Major Myths About Microsoft SQL Server

Tempdb Parasites
Jason Hall
Dir. of Client Services @ SQL Sentry
[email protected]
Who am I?
• Director of Client Services @ SQL Sentry, Inc.
• Microsoft Platform Developer Since 1998
SQL Server Developer Since 6.5
Microsoft Certified <Insert Stuff Here>
Former US Army Paratrooper
Horror Genre Fan
Table Variables
Query Plan Operations
LOB Variables
Eager Writes
Not terribly long ago I was working with a customer, and we discovered that
their use of VARBINARY(MAX) to hold multiple large files as variables
variables in a stored procedure was actually having a negative impact on the
entire SQL Server instance by bloating the tempdb database. While they already
knew the use of these variables was not ideal, they never considered that it
might have such an effect on tempdb. This lead me to search for other “not so
obvious” users of tempdb.
“Generic” table variables are not in
• I say generic, because in SQL Server 2014 you can have
an in memory table variable based on a memory
optimized table type. This requires a little more planning
than “standard” table variables. In addition, in 2014 (and
2012 SP1 CU 10) the temp operations are not as likely
to cause disk IO as before (more on this later)
• Generic table variables are stored in tempdb, always
• May or may not be in memory, remember it depends on
where the tempdb pages are
• Not efficient for large number of rows, no statistics
(SQL Server assumes 1 row), no indexes. Using these
really earns you… not much
Fumigating the myth
Query Plan Operations
• Sorts (including DISTINCT)
• When this happens the full row set is stored in tempdb for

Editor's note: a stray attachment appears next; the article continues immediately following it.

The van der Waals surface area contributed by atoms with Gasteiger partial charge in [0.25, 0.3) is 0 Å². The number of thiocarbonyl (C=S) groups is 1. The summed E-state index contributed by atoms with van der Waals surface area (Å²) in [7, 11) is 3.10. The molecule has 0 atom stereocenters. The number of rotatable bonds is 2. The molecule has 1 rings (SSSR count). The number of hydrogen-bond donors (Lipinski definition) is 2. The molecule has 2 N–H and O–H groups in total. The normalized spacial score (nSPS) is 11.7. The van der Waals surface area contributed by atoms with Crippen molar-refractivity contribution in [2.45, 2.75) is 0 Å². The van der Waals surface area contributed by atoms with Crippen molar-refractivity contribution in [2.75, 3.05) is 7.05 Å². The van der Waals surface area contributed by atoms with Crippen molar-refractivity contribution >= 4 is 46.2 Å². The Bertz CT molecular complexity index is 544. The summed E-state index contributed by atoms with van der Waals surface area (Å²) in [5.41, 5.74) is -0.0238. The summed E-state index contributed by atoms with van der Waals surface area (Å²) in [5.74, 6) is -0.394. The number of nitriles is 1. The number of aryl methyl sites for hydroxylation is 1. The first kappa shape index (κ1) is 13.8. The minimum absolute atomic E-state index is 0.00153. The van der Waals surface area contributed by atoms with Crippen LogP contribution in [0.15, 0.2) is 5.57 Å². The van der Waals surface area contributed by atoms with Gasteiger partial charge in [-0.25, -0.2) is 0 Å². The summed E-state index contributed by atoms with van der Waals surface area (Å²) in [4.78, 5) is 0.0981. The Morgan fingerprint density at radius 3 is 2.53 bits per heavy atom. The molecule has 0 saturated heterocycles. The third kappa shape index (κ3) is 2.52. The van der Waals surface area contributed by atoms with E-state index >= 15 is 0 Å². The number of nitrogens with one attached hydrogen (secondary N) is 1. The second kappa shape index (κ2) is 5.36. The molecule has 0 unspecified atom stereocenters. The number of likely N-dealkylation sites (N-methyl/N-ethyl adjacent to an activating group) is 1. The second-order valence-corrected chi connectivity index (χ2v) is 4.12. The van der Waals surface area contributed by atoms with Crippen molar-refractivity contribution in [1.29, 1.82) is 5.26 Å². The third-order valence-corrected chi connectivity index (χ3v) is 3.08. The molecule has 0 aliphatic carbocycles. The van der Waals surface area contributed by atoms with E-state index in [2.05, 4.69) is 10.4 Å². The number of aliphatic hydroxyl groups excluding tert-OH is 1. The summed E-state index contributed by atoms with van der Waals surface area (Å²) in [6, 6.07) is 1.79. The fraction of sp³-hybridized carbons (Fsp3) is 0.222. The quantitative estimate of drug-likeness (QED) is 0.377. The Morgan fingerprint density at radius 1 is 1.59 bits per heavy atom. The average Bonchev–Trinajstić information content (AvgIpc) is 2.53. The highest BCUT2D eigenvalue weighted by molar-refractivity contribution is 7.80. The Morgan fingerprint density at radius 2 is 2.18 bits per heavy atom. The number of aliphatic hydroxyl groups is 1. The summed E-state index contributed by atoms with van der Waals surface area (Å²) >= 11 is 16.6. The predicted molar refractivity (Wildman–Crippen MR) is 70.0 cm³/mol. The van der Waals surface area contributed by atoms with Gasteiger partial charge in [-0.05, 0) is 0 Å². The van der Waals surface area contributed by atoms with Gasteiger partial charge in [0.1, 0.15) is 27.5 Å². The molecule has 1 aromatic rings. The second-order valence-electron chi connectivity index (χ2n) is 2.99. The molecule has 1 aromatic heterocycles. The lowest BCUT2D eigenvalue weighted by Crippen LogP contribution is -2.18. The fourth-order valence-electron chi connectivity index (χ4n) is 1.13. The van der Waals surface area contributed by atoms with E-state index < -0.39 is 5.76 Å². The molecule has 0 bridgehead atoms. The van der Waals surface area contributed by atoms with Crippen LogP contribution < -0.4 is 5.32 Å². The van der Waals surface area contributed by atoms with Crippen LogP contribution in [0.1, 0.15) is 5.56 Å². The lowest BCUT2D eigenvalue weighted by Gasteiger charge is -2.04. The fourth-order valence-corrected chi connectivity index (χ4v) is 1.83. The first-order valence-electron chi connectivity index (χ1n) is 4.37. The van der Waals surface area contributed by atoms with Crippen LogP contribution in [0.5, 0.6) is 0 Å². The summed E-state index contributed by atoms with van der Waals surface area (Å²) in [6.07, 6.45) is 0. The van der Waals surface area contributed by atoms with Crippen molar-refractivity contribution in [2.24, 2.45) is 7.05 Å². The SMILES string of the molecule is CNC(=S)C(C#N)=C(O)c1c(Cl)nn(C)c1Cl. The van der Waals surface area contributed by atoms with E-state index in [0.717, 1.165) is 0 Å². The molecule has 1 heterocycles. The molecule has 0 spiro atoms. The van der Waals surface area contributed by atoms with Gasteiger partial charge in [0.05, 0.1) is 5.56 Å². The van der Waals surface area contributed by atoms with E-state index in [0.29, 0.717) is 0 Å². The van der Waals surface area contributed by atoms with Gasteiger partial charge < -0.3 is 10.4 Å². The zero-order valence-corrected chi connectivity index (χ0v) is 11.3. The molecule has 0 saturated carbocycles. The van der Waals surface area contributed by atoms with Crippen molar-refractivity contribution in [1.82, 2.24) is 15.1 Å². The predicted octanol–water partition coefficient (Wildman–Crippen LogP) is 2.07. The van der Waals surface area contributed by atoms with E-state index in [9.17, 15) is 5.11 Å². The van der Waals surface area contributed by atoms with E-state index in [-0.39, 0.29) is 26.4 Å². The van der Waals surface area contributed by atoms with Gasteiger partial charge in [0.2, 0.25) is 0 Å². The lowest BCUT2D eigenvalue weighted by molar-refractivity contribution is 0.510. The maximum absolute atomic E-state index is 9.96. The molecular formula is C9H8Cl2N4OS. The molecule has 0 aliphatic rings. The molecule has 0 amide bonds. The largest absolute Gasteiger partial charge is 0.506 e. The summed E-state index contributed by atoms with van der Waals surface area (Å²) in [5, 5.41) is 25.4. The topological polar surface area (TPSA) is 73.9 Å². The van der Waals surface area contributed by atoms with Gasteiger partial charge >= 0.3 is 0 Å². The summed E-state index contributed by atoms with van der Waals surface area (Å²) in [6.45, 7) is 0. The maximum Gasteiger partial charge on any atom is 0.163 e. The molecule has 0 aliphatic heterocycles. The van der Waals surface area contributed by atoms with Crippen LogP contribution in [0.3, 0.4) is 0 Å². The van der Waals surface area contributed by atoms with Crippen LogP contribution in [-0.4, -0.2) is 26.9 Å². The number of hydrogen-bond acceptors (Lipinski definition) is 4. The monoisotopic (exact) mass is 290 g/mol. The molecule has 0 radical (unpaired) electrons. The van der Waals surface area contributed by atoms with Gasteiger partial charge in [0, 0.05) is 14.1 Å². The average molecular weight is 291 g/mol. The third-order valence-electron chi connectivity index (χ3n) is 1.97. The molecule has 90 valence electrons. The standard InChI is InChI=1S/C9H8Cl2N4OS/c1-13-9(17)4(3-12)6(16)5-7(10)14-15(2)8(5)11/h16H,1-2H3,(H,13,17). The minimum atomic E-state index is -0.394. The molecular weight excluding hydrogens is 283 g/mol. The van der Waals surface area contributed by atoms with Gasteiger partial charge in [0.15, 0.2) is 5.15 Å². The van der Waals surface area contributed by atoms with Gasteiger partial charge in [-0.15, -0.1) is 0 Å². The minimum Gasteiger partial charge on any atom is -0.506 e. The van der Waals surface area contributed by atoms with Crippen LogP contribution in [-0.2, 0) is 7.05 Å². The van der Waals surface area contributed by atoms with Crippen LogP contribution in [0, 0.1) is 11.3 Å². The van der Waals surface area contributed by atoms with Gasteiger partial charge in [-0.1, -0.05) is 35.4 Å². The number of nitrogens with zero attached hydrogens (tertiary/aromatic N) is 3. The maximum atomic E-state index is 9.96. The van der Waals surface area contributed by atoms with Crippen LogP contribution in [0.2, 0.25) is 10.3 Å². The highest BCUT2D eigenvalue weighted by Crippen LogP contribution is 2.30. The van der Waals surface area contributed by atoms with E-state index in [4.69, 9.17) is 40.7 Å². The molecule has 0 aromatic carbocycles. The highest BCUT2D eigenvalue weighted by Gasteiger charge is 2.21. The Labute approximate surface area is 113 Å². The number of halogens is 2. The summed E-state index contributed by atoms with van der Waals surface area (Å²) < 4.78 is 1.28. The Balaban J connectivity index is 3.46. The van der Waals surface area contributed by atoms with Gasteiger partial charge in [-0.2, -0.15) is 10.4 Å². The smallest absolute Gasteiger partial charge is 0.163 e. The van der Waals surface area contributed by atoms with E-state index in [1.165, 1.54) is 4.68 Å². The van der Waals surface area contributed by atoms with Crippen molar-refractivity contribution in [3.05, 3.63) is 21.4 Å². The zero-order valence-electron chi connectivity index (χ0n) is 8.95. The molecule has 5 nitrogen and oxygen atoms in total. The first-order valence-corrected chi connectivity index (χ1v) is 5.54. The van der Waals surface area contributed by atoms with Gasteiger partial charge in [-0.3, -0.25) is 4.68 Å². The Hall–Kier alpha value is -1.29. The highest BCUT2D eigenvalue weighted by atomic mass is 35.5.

performing the sort operation. This is typically referred to as
a spill, and in SQL Server 2012 you will see a warning
about it in the execution plan.
• Hash (aggregates and joins)
• In order to perform hash operations, you need a hash table.
If the hash table is big enough, it will be stored in tempdb.
• Spools (table and index)
• In this case, the entire input for the operator is stored in
Query Plan Operations
Cursors & Triggers
• Cursors
• Keyset cursors store their keyset in a tempdb table and
static cursors store the entire result set in a tempdb
• Triggers
• Since SQL Server 2005, triggers use the version store,
which is kept in tempdb. So, if you’re using triggers,
they are implicitly using tempdb. Remember that
triggers are set-based, and you’ll get version data for
every affected row. For really big batches, this can turn
out to be quite a bit of version data
LOB Variables
• If you have a variable holding a big XML
document or maybe a parameter holding a large
nvarchar(max), they can get stored as internal
objects in tempdb
• Used liberally this can translate to a very real
problem for the entire SQL Server instance
Eager Writes
• Post by Bob Dorr:
• Bottom Line
• In SQL Server 2014 and 2012 SP1 CU10, bulk
operations in tempdb, including select into [email protected],
may not be written to disk as often by the checkpoint
process and/or lazywriter. This results in a performance
boost by allowing more of these operations to remain
in buffer for the lifetime of their use.
Tested By – Kendra Little:
A preemptive strike against parasites!
Best Practices
• Depends a lot on how tempdb gets used
• Avoiding tempdb contention
• A note from Jon Kehayias & Bob Ward: As a general rule, if the
number of logical processors is less than 8, use the same number
of data files as logical processors. If the number of logical
processors is greater than 8, use 8 data files and then if contention
continues, increase the number of data files by multiples of 4 (up
to the number of logical processors) until the contention is
reduced to acceptable levels or make changes to the
• Read this:
• Be mindful of correct sizing, parasites affect this
Wrap Up
1. Check out
2. PLEASE stop by and thank the sponsors. Yes they are
here trying to sell stuff, but they are also giving up their
weekend to sponsor this event, and they don’t even get
to attend sessions (sad face).
3. Make sure and thank the event organizers for their
heroic efforts in putting this SQL Saturday together!
Tempdb Parasites
Jason Hall
Dir. of Client Services @ SQL Sentry
[email protected]

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